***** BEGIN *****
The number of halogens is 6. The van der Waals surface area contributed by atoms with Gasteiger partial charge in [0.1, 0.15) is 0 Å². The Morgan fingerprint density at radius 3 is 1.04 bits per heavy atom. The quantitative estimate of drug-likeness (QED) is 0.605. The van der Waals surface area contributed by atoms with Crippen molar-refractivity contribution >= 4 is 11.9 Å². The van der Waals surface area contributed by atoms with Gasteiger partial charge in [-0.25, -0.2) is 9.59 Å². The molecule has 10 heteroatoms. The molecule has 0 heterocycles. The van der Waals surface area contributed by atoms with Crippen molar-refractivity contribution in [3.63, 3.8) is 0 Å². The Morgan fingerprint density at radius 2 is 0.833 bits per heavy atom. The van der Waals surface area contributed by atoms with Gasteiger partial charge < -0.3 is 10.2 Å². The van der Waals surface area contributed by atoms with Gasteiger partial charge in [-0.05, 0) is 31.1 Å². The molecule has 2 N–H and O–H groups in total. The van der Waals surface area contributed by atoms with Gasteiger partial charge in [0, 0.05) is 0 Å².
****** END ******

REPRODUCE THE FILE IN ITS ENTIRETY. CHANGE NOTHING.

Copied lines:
The number of halogens is 6. The van der Waals surface area contributed by atoms with Gasteiger partial charge in [0.1, 0.15) is 0 Å². The Morgan fingerprint density at radius 3 is 1.04 bits per heavy atom. The quantitative estimate of drug-likeness (QED) is 0.605. The van der Waals surface area contributed by atoms with Crippen molar-refractivity contribution >= 4 is 11.9 Å². The van der Waals surface area contributed by atoms with Gasteiger partial charge in [-0.25, -0.2) is 9.59 Å². The molecule has 10 heteroatoms. The molecule has 0 heterocycles. The van der Waals surface area contributed by atoms with Crippen molar-refractivity contribution in [3.63, 3.8) is 0 Å². The Morgan fingerprint density at radius 2 is 0.833 bits per heavy atom. The van der Waals surface area contributed by atoms with Gasteiger partial charge < -0.3 is 10.2 Å². The van der Waals surface area contributed by atoms with Gasteiger partial charge in [-0.05, 0) is 31.1 Å². The molecule has 2 N–H and O–H groups in total. The van der Waals surface area contributed by atoms with Gasteiger partial charge in [0, 0.05) is 0 Å².